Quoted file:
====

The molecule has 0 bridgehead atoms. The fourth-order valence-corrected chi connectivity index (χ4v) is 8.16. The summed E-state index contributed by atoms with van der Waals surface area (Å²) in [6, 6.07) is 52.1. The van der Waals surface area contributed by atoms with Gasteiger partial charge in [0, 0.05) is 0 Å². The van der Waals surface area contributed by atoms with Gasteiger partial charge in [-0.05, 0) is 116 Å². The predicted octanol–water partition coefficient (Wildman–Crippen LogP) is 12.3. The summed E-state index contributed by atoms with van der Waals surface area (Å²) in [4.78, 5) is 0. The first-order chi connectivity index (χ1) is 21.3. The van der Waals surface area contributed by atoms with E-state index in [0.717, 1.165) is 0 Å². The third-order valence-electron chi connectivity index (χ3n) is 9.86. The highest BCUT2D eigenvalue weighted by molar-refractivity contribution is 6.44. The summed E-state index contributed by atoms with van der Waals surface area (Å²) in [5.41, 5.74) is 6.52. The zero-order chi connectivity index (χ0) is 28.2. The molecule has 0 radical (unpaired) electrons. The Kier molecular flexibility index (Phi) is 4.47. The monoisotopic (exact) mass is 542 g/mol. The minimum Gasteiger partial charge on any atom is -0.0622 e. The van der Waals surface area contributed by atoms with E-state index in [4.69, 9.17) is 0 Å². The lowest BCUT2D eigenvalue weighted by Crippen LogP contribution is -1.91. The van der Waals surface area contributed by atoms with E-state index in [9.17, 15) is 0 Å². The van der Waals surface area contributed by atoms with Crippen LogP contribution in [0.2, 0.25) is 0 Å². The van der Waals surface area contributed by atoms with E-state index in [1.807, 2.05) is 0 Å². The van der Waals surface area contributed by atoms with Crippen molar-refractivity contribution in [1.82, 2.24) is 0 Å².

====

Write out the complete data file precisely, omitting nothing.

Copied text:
The molecule has 0 bridgehead atoms. The fourth-order valence-corrected chi connectivity index (χ4v) is 8.16. The summed E-state index contributed by atoms with van der Waals surface area (Å²) in [6, 6.07) is 52.1. The van der Waals surface area contributed by atoms with Gasteiger partial charge in [0, 0.05) is 0 Å². The van der Waals surface area contributed by atoms with Gasteiger partial charge in [-0.05, 0) is 116 Å². The predicted octanol–water partition coefficient (Wildman–Crippen LogP) is 12.3. The summed E-state index contributed by atoms with van der Waals surface area (Å²) in [4.78, 5) is 0. The first-order chi connectivity index (χ1) is 21.3. The van der Waals surface area contributed by atoms with E-state index in [0.717, 1.165) is 0 Å². The third-order valence-electron chi connectivity index (χ3n) is 9.86. The highest BCUT2D eigenvalue weighted by molar-refractivity contribution is 6.44. The summed E-state index contributed by atoms with van der Waals surface area (Å²) in [5.41, 5.74) is 6.52. The zero-order chi connectivity index (χ0) is 28.2. The molecule has 0 radical (unpaired) electrons. The Kier molecular flexibility index (Phi) is 4.47. The monoisotopic (exact) mass is 542 g/mol. The minimum Gasteiger partial charge on any atom is -0.0622 e. The van der Waals surface area contributed by atoms with E-state index in [4.69, 9.17) is 0 Å². The lowest BCUT2D eigenvalue weighted by Crippen LogP contribution is -1.91. The van der Waals surface area contributed by atoms with E-state index in [9.17, 15) is 0 Å². The van der Waals surface area contributed by atoms with Crippen LogP contribution in [0.2, 0.25) is 0 Å². The van der Waals surface area contributed by atoms with E-state index in [1.807, 2.05) is 0 Å². The van der Waals surface area contributed by atoms with Crippen molar-refractivity contribution in [1.82, 2.24) is 0 Å².